The riveting story of the invention of the Ballpoint Pen:
It is hard to believe, but prior to October 29th, 1945 the only writing instruments available were pencils and fountain pens. Lewis Waterman invented the practical fountain pen in 1884. Relatively quickly thereafter users began imagining and working on a version of a pen that would be less likely to smudge ink. Those ideas and failed inventions lead to the development of the modern ballpoint pen. Inventors around the world began developing the ball-and-socket technology. An American banker named John L. Loud received a patent on a less-than-perfect version as early as 1888.
Generally however, the Hungarian brothers László and György Bíró are credited with inventing the pen we still use today. László, is credited with the invention, he was a journalist who thought to use newspaper ink in pens and thereby eliminated the characteristic smudging of fountain pens. His chemist brother, György, helped him perfect the ink for the ball-and-socket technology. In 1938, László Bíró signed a deal with his early backer and business partner, Andor Goy, to produce and sell the pens in Hungary, but tensions were rising as World War II loomed on the horizon, Bíró was forced to flee with his family, even selling off his shares of the fledgling company to fund their travel. Bíró landed in Argentina, where he finally filed for a patent on his ballpoint pen. The patent was awarded on June 10, 1943, the anniversary of which is celebrated as National Ballpoint Pen Day—but the story didn’t end there.
Henry Martin, an English accountant living in South America, offered to back Bíró’s project, which he thought might be of military interest. Unlike the traditional nib pens, which leaked in flight, Martin believed the ballpoint pens would work just as well in the air as they did on land, making them the perfect solution for a nagging air force issue. Martin demonstrated the ballpoint’s ability for the Royal Air Force in London and the U.S. Air Force in Washington, D.C. Both were impressed, and the pens went into production for the military. When the War ended ballpoint pens would go into commercial production. In June 1945 Milton Reynolds, a Chicago huckster who had made and lost several fortunes, saw a display of Biro pens in Buenos Aires. He hurried home and discovered to his joy that a similar pen had been patented by one John Loud of Weymouth, Massachusetts, in 1888. The ballpoint concept was in the public domain.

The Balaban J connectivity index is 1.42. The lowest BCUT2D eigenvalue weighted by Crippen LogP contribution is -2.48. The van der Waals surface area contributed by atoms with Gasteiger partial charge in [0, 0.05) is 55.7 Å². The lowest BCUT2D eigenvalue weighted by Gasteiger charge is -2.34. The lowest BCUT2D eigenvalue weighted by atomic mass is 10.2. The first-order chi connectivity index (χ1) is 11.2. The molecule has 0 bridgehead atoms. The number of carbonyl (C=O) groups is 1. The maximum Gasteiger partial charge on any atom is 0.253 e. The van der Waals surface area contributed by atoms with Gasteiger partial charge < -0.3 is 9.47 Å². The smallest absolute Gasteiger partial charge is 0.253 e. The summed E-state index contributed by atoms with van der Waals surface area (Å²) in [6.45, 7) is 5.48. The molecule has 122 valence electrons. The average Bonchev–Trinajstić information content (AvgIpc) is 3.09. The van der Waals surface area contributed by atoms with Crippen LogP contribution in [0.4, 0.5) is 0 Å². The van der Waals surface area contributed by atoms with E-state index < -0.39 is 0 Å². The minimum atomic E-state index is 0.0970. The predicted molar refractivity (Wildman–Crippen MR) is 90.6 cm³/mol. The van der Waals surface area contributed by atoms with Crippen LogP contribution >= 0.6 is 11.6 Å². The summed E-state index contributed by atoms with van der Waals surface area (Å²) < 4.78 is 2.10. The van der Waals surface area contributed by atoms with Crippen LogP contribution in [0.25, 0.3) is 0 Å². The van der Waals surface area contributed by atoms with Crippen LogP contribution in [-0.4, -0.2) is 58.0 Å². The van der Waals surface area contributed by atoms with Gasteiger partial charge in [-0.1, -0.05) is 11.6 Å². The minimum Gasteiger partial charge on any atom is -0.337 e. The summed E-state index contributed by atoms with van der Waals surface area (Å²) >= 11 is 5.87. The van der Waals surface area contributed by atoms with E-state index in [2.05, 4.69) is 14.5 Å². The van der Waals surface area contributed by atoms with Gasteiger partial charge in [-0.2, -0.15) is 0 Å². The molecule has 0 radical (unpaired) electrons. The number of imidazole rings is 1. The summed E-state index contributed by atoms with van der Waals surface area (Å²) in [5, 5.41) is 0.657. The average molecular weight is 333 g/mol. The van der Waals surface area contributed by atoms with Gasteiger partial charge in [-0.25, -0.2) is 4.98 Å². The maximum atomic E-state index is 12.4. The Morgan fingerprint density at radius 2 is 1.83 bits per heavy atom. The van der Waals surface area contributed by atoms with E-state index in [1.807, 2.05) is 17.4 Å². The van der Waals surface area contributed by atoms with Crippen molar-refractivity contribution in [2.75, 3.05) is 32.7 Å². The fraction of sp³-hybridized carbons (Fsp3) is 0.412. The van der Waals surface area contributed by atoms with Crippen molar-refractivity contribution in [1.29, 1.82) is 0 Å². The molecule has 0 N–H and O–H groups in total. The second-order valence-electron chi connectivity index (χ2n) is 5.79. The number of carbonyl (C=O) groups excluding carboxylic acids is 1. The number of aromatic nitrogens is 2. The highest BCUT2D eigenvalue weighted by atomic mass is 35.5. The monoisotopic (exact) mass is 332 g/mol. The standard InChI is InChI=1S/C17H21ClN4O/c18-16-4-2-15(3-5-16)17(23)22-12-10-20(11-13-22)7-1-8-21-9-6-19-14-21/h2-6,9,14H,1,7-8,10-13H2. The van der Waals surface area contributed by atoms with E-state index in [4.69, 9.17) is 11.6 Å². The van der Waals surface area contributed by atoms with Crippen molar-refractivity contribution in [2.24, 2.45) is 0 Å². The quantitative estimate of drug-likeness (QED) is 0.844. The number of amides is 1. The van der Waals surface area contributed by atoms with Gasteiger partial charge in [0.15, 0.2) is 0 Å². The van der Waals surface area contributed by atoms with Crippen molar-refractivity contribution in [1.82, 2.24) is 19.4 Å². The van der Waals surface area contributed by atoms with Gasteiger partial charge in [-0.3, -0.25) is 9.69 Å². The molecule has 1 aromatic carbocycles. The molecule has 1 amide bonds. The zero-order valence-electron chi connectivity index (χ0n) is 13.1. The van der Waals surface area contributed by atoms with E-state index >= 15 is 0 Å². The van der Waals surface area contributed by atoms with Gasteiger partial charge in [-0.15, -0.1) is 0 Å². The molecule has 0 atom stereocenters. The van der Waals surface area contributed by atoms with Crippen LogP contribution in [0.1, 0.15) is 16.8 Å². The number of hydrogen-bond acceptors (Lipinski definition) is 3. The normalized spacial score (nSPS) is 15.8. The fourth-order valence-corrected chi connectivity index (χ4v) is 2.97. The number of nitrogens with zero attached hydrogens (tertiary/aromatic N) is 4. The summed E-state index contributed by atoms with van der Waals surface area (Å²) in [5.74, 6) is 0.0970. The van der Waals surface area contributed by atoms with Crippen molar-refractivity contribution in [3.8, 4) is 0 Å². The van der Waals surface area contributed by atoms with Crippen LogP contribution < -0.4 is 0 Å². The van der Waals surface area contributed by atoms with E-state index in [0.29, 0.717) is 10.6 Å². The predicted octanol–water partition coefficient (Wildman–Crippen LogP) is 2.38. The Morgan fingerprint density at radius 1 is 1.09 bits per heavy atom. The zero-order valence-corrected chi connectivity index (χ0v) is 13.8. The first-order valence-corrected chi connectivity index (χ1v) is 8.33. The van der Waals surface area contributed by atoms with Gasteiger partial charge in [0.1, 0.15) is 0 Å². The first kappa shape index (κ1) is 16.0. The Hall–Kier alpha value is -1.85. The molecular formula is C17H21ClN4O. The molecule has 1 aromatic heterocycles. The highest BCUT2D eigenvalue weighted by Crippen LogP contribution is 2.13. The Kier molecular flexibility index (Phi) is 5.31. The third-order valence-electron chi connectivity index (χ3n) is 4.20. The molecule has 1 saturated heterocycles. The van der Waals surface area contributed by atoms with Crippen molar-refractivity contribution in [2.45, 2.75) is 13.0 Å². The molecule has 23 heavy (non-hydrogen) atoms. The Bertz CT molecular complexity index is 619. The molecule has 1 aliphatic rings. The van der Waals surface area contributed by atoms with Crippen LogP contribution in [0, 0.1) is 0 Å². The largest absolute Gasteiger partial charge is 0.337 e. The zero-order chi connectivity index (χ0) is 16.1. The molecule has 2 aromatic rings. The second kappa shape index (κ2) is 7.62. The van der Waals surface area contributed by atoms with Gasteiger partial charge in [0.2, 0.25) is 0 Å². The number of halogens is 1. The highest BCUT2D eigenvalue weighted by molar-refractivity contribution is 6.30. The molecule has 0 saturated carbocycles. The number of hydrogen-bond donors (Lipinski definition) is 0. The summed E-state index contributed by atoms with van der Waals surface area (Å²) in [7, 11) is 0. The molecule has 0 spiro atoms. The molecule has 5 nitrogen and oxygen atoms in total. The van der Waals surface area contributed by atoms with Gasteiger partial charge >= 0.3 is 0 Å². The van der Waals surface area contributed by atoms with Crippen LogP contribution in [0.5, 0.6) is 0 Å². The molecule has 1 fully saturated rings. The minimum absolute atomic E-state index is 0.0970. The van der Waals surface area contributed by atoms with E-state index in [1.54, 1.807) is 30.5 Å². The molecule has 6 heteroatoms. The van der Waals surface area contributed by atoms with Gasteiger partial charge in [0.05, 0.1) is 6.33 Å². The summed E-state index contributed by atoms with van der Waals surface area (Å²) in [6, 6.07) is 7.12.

On Oct. 29, 1945, the Reynolds pen became the first-ever modern ballpoint pen sold in the U.S at Manhattan’s Gimbel Bros., Inc., thousands of people all but trampled one another to spend $12.50 each ($170 today) on the new revolutionary pen. The pen was made by Chicago’s Reynolds International Pen Co. In full-page ads, Gimbel’s hailed it as the “fantastic, atomic era, miraculous pen.” It had a tiny ball bearing instead of a point, was guaranteed to need refilling only once every two years, would write under water, on paper, cloth, plastic or blotters. Gimbel’s had ordered 50,000 pens to stock and sold 30,000 of them in that first week.
Other competitors soon followed, despite back-and-forth lawsuits between Reynolds, Eversharp and other manufacturers and distributors. Reynolds’ first-mover advantage paid off. In just six months, Reynolds had about $5.6 million in sales. Within months his $26,000 investment had turned into a fortune. The pens flew off the shelves, but they were junk. Air bubbles blocked the dye, ball bearings malfunctioned, and dye came out in blobs or even fermented, causing the pens to explode. To the horror of bankers and attorneys, the dye tended to disappear when exposed to light. The Reynolds was called the only pen that would produce eight carbons and no original. By the spring of 1946 Reynolds had sold two million pens, of which more than a hundred thousand were returned. The Reynolds Pen company went out of business within a few years.
By the time Reynolds was going out of business, Parker had invented their revolutionary ballpoint refill, and the rest is history. Sadly, Bíró never got rich off his invention. He fared better than Goy—who had remained behind in Hungary, where he became embroiled in a number of costly lawsuits when the country nationalized his company—but in 1945, he sold the patent to Marcel Bich, who founded Bic pens. However, his role in the ballpoint pen’s conception lives on with the celebration of Inventors Day on his birthday, September 29, in Argentina, and in the word for “pen” in Argentina: birome.
Help us celebrate the National Ballpoint Pen Day at Bittner, and check out our all Ballpoint Back Shelf! Also, in honor of the day take 10% off any ballpoint not already discounted on the site with the coupon code: NATBPDAY
Did you know that Americans alone throw away over 1.6 Billion disposable pens a year alone?! Help us keep plastic out of the landfills and oceans and put a real pen in your pocket. Visit Bittner, The Pleasure of Writing, the mecca for ballpoint pens in Carmel-by-the-Sea, California
Lily Rothman, Oct.29th Time article http://time.com/4083274/ballpoint-pen/
The Origin Story of the Ballpoint pen, Hannah Keyser, Mental Floss http://mentalfloss.com/article/64958/origin-story-ballpoint-pen
Reynolds History www.jamepreynolds.com